“Thank you,” he started to say, but when he looked up, she had already walked away, book in hand.
His eyes were already closing, the world already fading, when someone tugged at his left wrist. In mere minutes, he was pulled out of the river and onto land. A bald man with a crooked moustache loomed above him, slapping his cheeks to bring him back to consciousness. He’d wanted to raise his hand to point at the bald man’s crooked moustache and say, “Hey, your moustache is out of balance,” but he found that he didn’t have the energy to do so. So he just stared. And stared. And gave almost imperceptible nods when asked if he was alright.
He never saw his parents after that. The procedures to have him admitted into the local youth psychiatric ward had already been carried out without his knowing. They couldn’t face the fact that their beloved son had wanted to take his own life.
He thought he’d be sad, but then he realised he was still Numb. The waves didn’t have any effect on him.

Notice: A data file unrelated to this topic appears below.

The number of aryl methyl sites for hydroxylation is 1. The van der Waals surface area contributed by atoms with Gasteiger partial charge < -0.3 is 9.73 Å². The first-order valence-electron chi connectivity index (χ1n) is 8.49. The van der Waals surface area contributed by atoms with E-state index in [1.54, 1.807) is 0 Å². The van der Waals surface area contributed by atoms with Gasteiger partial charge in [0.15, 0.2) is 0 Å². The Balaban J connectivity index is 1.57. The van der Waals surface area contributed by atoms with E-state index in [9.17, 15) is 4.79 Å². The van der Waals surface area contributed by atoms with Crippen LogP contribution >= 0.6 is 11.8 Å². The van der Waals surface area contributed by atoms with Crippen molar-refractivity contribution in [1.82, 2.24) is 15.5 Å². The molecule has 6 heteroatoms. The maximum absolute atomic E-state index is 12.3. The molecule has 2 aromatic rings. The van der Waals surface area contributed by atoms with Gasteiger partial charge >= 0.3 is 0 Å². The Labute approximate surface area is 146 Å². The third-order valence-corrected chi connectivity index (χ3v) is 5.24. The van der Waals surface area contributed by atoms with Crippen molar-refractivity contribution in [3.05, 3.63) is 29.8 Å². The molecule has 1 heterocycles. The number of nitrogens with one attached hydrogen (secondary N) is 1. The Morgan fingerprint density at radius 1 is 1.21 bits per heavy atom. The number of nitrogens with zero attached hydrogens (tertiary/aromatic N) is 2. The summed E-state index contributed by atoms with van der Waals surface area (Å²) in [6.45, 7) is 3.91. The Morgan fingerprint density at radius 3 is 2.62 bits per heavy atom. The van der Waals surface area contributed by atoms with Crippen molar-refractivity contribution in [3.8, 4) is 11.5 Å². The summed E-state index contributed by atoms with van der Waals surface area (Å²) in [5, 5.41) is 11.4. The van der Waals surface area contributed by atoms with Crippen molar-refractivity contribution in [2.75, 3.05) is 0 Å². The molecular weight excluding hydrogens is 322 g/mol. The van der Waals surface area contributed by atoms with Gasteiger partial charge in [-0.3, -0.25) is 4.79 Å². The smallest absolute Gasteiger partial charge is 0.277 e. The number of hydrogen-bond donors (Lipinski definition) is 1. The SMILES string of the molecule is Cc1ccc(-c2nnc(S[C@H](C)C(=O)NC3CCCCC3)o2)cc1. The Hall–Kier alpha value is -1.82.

She surprised even herself. She’d thought she lost all her words but no. She could still speak. She’d said “nice” and “shoes”.
It was a genuine compliment. Those were nice shoes. As nice as breathing in the scent of roses at the park on a hot, humid day with zero clouds. They made him stand out. Among the other grey matter in the ward. The normal people. The people like her. Who fade. Who weren’t real. They were all the same. They were all made of the same matter. But he wasn’t. Because he was different. It might have been the shoes. It might not. But that was why she could speak to him. Unlike everyone else. Because they were all as empty and nothing as she was. As empty as an abandoned can by the West 30 Road. But not him. Because she could speak to him. Because she could speak to him.
Because she could speak to him.
He was having a cup of coffee and she was having a glass of pineapple juice.
“Why can’t you speak?”
“I’m socially anxious.”